The novel coronavirus pandemic (COVID-19) has stressed the U.S. health care system in an unprecedented manner, highlighting both the system’s resilience and fragility. The National Academy of Medicine’s (NAM) Health and Technology Interest Group sponsored a program at the 2020 NAM Annual Meeting focused on “Telehealth and Telemedicine: Accelerated Change in the Era of a Pandemic”, which emphasized both the promises and challenges observed during this recent period of accelerated innovation [1,2]. Stress points exposed by the diffusion of established and nascent telehealth technology uniquely reflect existing ethical, legal, and financial frameworks that have yet to fully evolve in order to meet these new and changing demands. These areas of fragility, which the pandemic exposed, underscore that much work remains to be done to ensure that protections, which apply to in-person health care, are thoughtfully extended to telehealth systems of care, while at the same time catalyzing experimentation, innovation, and engagement by technologists, providers, and the communities that health and health care providers serve.
The widespread adoption of telemedicine clinic visits has revolutionized health care and improved accessibility, and the emergence of digital biomarkers facilitates longitudinal monitoring with significant benefit during a global pandemic . For example, patient-generated recordings of heart rate, temperature, sleep patterns, and digital traces of purchases can be harnessed for early detection of symptoms, monitoring responses to specific treatments, and supporting behavioral modifications. Together with existing technologies, opportunities have expanded for applications of artificial intelligence (AI) in medicine. The implications for AI integration extend beyond the pandemic, with machine learning algorithms and smart sensors employed to augment the effectiveness of providers and improve patient outcomes under a variety of settings. As one such example, deploying AI in health care may provide an enhanced capacity to support aging-in-place by employing home-based thermal imaging to detect deteriorating balance early so as to intervene before a fall occurs [4,5].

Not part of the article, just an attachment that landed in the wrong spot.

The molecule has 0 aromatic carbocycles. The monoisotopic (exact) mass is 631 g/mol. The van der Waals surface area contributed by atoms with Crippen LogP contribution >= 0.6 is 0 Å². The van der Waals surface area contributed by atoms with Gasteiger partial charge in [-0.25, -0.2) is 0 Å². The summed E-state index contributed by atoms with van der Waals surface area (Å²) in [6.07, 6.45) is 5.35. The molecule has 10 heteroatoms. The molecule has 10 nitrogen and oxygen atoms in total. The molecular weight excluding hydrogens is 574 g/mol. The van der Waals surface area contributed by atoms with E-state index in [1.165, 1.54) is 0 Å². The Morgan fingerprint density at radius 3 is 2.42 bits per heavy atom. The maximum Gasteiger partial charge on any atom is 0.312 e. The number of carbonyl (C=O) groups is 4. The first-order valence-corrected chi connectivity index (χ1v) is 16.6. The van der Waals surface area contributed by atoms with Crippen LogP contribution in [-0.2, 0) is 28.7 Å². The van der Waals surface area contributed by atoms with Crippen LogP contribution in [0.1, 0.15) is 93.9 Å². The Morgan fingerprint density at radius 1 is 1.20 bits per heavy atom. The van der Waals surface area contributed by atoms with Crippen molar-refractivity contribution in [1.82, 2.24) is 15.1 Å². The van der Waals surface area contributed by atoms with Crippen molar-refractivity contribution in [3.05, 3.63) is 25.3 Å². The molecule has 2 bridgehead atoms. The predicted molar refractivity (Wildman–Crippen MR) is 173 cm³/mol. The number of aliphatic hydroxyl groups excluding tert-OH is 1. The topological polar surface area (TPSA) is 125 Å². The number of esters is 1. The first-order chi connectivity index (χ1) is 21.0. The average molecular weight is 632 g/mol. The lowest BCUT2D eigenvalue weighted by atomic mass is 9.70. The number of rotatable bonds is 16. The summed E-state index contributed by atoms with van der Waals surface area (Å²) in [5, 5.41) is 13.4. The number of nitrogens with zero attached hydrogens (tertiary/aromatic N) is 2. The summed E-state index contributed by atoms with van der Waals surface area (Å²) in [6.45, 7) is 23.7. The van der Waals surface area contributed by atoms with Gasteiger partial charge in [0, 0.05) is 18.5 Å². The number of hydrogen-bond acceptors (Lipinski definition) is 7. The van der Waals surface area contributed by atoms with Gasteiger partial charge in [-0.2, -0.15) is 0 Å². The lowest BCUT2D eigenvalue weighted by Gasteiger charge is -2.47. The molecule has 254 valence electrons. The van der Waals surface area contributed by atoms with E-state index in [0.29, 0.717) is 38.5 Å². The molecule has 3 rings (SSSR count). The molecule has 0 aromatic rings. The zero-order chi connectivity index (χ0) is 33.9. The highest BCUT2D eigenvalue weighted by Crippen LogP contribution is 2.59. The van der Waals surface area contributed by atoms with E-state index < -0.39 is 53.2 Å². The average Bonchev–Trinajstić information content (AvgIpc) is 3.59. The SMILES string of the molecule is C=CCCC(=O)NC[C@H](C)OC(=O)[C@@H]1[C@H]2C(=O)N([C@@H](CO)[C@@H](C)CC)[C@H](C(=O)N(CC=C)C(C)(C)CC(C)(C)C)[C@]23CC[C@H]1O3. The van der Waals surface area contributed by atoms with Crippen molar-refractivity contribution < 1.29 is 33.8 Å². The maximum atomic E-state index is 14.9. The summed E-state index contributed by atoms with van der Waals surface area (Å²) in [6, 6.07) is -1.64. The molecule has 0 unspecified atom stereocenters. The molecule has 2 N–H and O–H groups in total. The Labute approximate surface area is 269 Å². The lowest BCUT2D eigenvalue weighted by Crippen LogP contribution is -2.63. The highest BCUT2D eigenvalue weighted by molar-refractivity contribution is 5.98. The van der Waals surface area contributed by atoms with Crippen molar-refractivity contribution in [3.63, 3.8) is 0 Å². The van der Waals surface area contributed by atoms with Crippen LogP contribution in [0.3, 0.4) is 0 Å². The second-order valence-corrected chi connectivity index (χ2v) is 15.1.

The benefits derived from the rapid advancement of telehealth and digital technologies throughout 2020 have been balanced by a greater understanding of real-world limitations and deficiencies. Technological innovation has undoubtedly ameliorated certain aspects of access to care, but has exacerbated others—particularly the ability to address the health care needs of racial and ethnic minorities and underserved communities. The unstated substrate of telehealth is access to Internet services. Yet, nearly one in three adults in the U.S. do not have access to broadband internet at home . Moreover, machine learning algorithms trained on digital biomarkers are susceptible to embedded biases if underserved populations are unable to participate or contribute to the source data or algorithm development, which in turn perpetuates pre-existing health disparities.